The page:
World leaders breathe sighs of relief over bin Laden hit

Merkel, Cameron, Bush, join chorus of international leaders celebrating Taliban leader's death; Bloomberg says he hopes dramatic killing would comfort those who lost loved ones on 911.

Merkel reuters 311 (photo credit: REUTERS)
Merkel reuters 311
(photo credit: REUTERS)
German Chancellor Angela Merkel joined a chorus of international leaders on Monday, telling US President Barack Obama that she was relieved about the killing of al Qaida leader Osama bin Laden by US forces, according to a statement released by her spokesman .
"The United States had succeeded in making a decisive strike against al Qaida, Merkel's spokesman Steffen Seibert said. But the chancellor warned that international terrorism has not yet been defeated.
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"Chancellor Angela Merkel expressed her relief about this news to US President Barack Obama," Seibert said.
"Osama bin Laden was responsible for the deaths of thousands of innocent people...The forces of peace were successful last night. International terror has not been defeated. We'll all have to remain vigilant."
The death of al Qaida leader Osama bin Laden will bring "great relief" across the world, British Prime Minister David Cameron said on Monday.
"Osama bin Laden was responsible for the worst terrorist atrocities the world has seen - for 9/11 and for so many attacks, which have cost thousands of lives, many of them British. It is a great success that he has been found and will no longer be able to pursue his campaign of global terror," Cameron said in a statement.
"The news that Osama bin Laden is dead will bring great relief to people across the world," he said.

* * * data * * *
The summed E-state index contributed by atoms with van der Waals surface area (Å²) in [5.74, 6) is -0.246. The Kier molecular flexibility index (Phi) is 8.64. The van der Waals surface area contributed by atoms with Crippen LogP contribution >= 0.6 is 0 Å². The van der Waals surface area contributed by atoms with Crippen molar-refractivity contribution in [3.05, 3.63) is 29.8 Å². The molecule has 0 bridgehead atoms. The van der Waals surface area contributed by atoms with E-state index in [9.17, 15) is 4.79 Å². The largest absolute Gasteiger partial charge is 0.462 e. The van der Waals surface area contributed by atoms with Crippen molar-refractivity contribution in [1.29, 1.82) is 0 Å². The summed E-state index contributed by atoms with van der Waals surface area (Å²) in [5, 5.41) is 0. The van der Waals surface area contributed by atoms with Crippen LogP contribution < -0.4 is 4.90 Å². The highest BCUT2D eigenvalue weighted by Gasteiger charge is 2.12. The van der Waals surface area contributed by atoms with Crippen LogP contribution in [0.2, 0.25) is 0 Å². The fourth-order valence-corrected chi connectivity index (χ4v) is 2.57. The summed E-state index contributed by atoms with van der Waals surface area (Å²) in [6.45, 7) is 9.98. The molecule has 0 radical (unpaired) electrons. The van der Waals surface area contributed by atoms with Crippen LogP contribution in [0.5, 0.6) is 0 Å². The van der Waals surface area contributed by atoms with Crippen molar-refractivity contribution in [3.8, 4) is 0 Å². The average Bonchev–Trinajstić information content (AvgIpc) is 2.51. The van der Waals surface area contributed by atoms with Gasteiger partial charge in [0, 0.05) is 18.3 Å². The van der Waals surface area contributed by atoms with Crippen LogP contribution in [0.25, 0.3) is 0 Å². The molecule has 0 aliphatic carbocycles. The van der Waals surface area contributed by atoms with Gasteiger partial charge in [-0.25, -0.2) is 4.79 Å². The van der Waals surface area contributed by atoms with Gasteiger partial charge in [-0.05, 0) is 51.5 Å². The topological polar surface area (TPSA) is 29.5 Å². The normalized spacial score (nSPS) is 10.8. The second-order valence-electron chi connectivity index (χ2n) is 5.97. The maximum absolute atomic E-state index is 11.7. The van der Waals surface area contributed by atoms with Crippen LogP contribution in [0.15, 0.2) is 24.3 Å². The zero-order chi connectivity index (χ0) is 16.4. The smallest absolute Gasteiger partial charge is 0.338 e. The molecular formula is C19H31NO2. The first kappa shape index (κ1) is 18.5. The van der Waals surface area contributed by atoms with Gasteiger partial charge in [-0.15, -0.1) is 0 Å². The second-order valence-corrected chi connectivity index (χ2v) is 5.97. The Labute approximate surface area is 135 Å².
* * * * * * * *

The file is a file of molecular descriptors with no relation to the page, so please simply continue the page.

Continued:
Former President George W. Bush, who was in office at the time of the Sept. 11 attacks and famously said he wanted Osama bin Laden dead or alive, on Sunday called the death of the al Qaida leader a "momentous achievement."
President Barack Obama called Bush in Dallas at 9:04 p.m. central time to inform him that bin Laden was dead and they spoke for four minutes, a Bush spokesman said.
The Sept. 11 attacks were a defining moment of Bush's presidency. He launched the war in Afghanistan and the hunt for bin Laden spanned the rest of his presidency.
"This momentous achievement marks a victory for America, for people who seek peace around the world, and for all those who lost loved ones on September 11, 2001," Bush said in a statement.
"The fight against terror goes on, but tonight America has sent an unmistakable message: No matter how long it takes, justice will be done," he said.
In New York, New York City Mayor Michael Bloomberg said that he hoped the dramatic killing would comfort those who lost loved ones that day.
"The killing of Osama bin Laden does not lessen the suffering that New Yorkers and Americans experienced at his hands, but it is a critically important victory for our nation - and a tribute to the millions of men
and women in our armed forces and elsewhere who have fought so hard for our nation," he said in a statement.
Russia's Kremlin released their own statement, which said, "Revenge is inescapable for all terrorists. Only a joint struggle against global terrorism can bring a result," it added. "Russia is ready to increase its cooperation."
The Palestinian Authority also issued a statement on Monday, saying the killing was "good for the cause of peace".
"Getting rid of Bin Laden is good for the cause of peace worldwide but what counts is to overcome the discourse and the methods - the violent methods - that were created and encouraged by Bin Laden and others in the world," PA spokesman Ghassan Khatib said.